Information relating to falls prevention is below. For ease of printing, you may like to visit our Print Resources  page.

Staying Active and On Your Feet

Staying Active and On Your Feet, a NSW Health publication, is a new 20 page resource for the community. It contains falls information, safety checklists and home exercises in addition to other pertinent falls prevention information. It is a useful and practical guide recommended for anyone over the age of 50.

ACSQHC Falls Prevention Best Practice Guidelines 2009

Research has shown that falls can be prevented. The Australian Commission on Safety and Quality in Health Care (ACSQHC) has developed Preventing Falls and Harm from Falls in Older People: Best Practice Guidelines for Australian Hospitals, Residential Aged Care Facilities and Community Care 2009, which consider the evidence and recommend actions for falls prevention. The guidelines are designed to inform clinical practice in all three settings: the community, hospitals and residential aged care.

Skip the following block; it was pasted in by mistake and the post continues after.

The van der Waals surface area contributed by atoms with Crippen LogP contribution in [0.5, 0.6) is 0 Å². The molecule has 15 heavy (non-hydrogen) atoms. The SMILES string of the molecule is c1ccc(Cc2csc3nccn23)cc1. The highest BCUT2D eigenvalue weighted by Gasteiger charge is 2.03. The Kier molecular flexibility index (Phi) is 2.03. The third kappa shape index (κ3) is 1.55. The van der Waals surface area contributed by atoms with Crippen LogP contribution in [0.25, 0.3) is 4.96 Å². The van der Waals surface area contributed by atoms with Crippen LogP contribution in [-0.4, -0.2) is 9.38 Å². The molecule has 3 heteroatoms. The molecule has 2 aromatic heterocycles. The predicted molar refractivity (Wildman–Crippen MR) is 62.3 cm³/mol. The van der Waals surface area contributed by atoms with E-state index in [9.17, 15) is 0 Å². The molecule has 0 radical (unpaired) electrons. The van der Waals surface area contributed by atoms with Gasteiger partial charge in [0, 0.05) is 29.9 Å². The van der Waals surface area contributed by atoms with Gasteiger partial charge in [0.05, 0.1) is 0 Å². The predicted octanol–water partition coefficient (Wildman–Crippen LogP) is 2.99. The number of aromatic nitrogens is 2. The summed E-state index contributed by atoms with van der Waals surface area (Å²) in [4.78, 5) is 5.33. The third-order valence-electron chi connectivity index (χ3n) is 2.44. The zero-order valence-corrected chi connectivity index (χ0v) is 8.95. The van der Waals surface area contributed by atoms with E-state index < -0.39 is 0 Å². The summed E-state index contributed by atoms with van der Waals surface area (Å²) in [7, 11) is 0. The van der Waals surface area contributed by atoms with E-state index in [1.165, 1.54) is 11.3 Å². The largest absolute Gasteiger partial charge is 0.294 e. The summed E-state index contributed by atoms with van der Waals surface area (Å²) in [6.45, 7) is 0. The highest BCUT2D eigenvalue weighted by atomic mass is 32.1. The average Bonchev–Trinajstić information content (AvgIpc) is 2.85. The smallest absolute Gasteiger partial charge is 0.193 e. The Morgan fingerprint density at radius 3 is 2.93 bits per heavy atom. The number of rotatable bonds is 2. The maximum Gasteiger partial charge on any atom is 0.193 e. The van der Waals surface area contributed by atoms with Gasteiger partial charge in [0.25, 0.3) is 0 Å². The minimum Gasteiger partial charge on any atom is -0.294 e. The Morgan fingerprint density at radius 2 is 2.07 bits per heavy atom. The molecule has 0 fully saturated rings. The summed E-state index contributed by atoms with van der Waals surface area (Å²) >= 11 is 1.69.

NSW Falls Prevention Network

Abstracts, conclusions and links to some of the latest research in falls prevention may be found at the NSW Falls Prevention Network site.

Lifestyle-integrated Functional Exercise (LiFE) program to prevent falls

Lindy Clemson, Jo Munro & Maria Fiatarone Singh

LiFE is an individual program of activities embedded into daily routine and tasks. In a randomised control trial published in the British Medical Journal in 2012 (BMJ 2012;345:e4547), the risk of falls in older people was reduced by one third, the ability to do everyday tasks was improved and physical activity levels increased. LiFE is a  different approach to a traditional exercise program. In the LiFE program, unloading the dishwasher can become an opportunity to improve strength. Brushing your teeth can be a chance to improve balance. Your home or your garden can be your 'gym'. LiFE activities are tailored to individual lifestyles. The LiFE manuals will introduce you to the key elements of LiFE, the underpinning concepts of embedding LiFE activities in daily routines and strategies for changing habits